My Favorite Book: Falling Bakward

Falling BAKward
Falling BAKward

The pieces of this novel came from a couple of influences.  In my back yard, there is a place in the yard where there is a clear mark of a former small building, long gone, but having left its outline in the soil.  I’ve often wondered what it could have been, and if there might be some structure even deeper that I might discover if I ever tried digging for it.  That thought stayed idly in my mind for years until we were on a trip, traveling I-90 through South Dakota.  We stopped at Chamberlain for something and I was struck by how pretty the place was, on the banks of the Missouri River, and also by the extensive sunflower fields in the surrounding farmland.  What could be hidden under those fields?

A little research led me to realize that this land was formed as the muddy residue caused by the melting of the ice from the last ice age ten thousand years ago.  Since I was already in the habit of looking for science fiction themes in small towns, it came naturally to think of a buried flying saucer, trapped there by that ancient mudflow. The TV series Stargate made it natural to consider an active wormhole inside that saucer, but of course with my own brand of speculative physics.

The idea of a spacecraft with an always-open portal to the home world (Bak) gave me some ideas to play with — like a simple rocket-like propulsion that could travel the great distances between stars with ease simply because it didn’t have to bring fuel.  It could be constantly refueled from home.  Even the crew could commute home, and if a disaster happened when they arrived at their destination (Earth) then they could simply lock the doors and go home.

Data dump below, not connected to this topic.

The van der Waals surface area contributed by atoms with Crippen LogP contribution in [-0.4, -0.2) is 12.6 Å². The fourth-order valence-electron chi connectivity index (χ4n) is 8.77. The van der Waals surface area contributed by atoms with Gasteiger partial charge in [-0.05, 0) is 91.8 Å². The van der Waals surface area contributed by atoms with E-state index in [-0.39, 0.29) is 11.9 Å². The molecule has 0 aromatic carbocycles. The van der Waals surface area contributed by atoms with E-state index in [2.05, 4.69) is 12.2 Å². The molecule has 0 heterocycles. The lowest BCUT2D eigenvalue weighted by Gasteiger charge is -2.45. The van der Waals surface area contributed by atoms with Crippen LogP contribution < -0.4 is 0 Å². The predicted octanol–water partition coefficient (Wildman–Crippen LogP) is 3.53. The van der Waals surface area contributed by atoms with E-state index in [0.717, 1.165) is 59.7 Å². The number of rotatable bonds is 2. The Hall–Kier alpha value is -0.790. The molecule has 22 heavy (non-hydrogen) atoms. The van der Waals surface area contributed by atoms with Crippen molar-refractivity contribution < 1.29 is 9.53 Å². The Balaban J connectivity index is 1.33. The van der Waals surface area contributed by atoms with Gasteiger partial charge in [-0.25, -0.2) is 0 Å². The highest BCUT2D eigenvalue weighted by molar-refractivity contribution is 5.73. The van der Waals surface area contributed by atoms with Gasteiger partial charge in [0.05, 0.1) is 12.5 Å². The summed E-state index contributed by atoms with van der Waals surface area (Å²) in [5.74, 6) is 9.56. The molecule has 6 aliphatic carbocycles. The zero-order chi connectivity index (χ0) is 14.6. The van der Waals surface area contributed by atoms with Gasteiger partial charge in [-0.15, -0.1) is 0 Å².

The farmers that had been growing crops above the buried saucer for generations were in some sense based on my own family.  They were lightly psychic — just ordinary people who occasionally had things happen to them, like picking up the phone right before it was going to ring.  Just ordinary things that could hardly be called psychic — unless they tended to happen all the time.  Just coincidence — that’s my story and I’m sticking to it.

The cover is also one of my favorites, with lots of extra detail the artist included to reward anyone who looks at it closely.

So with a backyard alien invasion and ordinary farmers holding the line, Falling Bakward is my favorite.

More about Falling Bakward

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